The Campaign to Stop Killer Robots, a network of NGOs and academics, has done us all a valuable service by drawing attention to the development of unmanned systems that are able to kill without direct supervision by a human being.
The campaign wants the issue to be taken up by the UN Convention on Conventional Weapons and is calling on member states to discuss putting it on the agenda at a meeting in Geneva today.
However, the campaign has not been entirely clear about what Killer Robots are, despite implying that a ban on such robots would be its preference.
In order to understand the background to the campaign, it is necessary to engage with contemporary developments in military technology. Recent advances in sensor technology and satellite communications have made it possible to deploy remotely-piloted aerial vehicles (RPAVs), also colloquially known as drones. Contemporary RPAVs have sensors that enable them to record images and transmit them via a satellite link to an operator who might be thousands of miles away. Based on the information they receive from the system, operators can issue commands to the drone via the satellite link.
With a click on a joystick the operator can launch a deadly attack on a target. The Predator drone, probably the best known RPAV, is equipped with Hellfire missiles, which weigh around 100lbs and can take out armoured vehicles. RPAVs, it must be stressed, are not illegal under international law, but the fact that they essentially allow us to kill by remote control makes many feel uneasy.
This feeling of uneasiness is likely to grow stronger when one considers the future development of weapons where a human operator isn’t even needed to apply deadly force to a target.
Arguably, today’s RPAVs offer the blueprint for tomorrow’s autonomous weapons. For instance, the Taranis aircraft, currently being developed by BAE Systems, is a small stealth plane that can be programmed with a mission, fly into enemy territory and attack radar stations without assistance from a human operator.
Unlike Taranis, Lockheed Martin’s X47-B, another unmanned plane, has not yet been equipped with a payload. However, the X47-B can already take off and land on an aircraft carrier without being remote-controlled by an operator. Taking the long view, systems like the Taranis and X47-B are the tip of the iceberg when it comes to automated weapons that do not require direct human supervision. Who knows where we will be in fifty years.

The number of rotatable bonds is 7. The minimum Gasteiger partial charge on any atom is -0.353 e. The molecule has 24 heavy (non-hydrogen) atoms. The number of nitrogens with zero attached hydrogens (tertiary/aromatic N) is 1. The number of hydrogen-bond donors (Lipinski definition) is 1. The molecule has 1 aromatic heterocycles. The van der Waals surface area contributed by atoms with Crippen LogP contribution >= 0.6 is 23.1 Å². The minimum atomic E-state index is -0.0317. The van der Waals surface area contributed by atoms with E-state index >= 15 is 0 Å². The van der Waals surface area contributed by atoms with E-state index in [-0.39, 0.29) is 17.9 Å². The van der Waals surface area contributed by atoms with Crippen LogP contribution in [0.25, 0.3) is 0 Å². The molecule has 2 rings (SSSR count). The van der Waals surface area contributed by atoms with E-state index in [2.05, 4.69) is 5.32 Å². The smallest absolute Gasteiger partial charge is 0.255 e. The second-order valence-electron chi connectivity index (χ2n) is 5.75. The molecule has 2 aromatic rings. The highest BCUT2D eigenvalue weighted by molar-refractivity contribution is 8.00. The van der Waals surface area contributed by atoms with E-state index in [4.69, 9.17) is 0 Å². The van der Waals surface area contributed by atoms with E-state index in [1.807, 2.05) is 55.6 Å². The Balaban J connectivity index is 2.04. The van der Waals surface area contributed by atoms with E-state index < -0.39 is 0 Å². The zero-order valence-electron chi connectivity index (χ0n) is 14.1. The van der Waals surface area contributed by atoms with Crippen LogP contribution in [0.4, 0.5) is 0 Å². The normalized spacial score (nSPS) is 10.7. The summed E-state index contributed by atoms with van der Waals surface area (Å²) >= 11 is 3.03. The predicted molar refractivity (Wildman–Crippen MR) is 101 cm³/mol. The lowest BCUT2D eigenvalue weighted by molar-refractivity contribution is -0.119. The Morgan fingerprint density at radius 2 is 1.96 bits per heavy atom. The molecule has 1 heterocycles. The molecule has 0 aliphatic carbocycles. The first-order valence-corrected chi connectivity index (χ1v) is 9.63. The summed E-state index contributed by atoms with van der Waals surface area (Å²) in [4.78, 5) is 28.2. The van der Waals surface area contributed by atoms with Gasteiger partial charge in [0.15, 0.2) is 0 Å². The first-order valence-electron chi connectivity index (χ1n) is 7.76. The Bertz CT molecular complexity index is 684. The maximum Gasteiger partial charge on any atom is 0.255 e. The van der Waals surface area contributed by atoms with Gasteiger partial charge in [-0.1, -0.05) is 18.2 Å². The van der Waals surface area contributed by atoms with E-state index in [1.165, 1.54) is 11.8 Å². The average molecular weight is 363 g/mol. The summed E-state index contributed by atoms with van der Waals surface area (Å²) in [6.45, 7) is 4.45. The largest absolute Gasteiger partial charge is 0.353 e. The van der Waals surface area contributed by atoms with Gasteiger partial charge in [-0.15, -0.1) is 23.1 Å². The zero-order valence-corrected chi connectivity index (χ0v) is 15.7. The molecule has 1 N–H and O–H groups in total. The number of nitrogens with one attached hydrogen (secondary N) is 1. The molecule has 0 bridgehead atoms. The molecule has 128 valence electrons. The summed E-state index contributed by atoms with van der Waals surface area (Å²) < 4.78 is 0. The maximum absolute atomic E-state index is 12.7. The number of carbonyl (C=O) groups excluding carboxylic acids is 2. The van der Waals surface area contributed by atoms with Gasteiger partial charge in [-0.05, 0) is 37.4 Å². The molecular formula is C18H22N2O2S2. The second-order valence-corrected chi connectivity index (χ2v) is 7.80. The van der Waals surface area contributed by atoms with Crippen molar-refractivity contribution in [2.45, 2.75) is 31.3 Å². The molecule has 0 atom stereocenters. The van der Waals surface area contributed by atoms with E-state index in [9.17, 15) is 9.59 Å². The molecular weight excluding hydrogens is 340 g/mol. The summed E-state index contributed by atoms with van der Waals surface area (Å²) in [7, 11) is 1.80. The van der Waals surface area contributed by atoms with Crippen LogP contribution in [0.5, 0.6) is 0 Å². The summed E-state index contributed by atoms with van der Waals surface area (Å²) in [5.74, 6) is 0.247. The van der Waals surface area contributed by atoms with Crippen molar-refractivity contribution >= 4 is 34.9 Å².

This is precisely what troubles the Campaign to Stop Killer Robots. But one problem with the campaign’s strategy is that it targets systems which currently do not exist. Thus the notion of a killer robot remains obscure.
It has been established that killer robots can select and engage targets without an operator but that’s not actually something new – there are already systems in place that can do this. Many missile defence systems installed on warships, for example, are automated. They are legal under current international law and it’s not clear why such systems should be banned. For instance, they considerably reduce the burden on human operators because they are more capable of making faster calculations about potential threats than humans. In some cases, automated systems represent the next stage on from precision-guided weapons. And precision-guided weapons are surely preferable to the blunter tools of warfare.
The campaign probably has something different in mind. Maybe its call for a ban on autonomous weapons is a call for a ban on future weapons that could generate targeting decisions themselves. These would be weapons that could decide whether a particular object constitutes a legitimate military target in the first place. In this case, the machine itself would have to be capable of applying the legal criteria pertaining to targeting. And it is hard to see how a machine could do that.
Applying the law, especially insofar as the use of armed force is concerned, is not a matter of simple rule following that could be programmed into a machine. Rather, international law contains a number of grey areas, which require significant legal interpretation and judgement. What constitutes an enemy? What should you do if civilians are found to be in close range of your target? How do you balance risk against the goals of your mission? When would harm be excessive or disproportionate? It is inconceivable how a machine could make these judgements. It is already hard enough for human beings to do so.
For these reasons, the Campaign to Stop Killer Robots is right that a ban would be appropriate, should anyone be seriously interested in developing these weapons. Given contemporary developments, however, this could be in doubt. Governments and armies are interested in developing autonomous systems, such as the Taranis aircraft, that are capable of enforcing a targeting decision made by a human being without support from an operator.
There seems to be little enthusiasm in military and governmental circles for the development of weapons that can generate their own targeting decisions, even if this was technologically possible. Such systems would contravene a central principle of the armed forces: “command & control”. In any case, if it wants to make a real difference and get this issue on the international agenda, the Campaign to Stop Killer Robots needs to be clear about which systems it wants to see banned and why.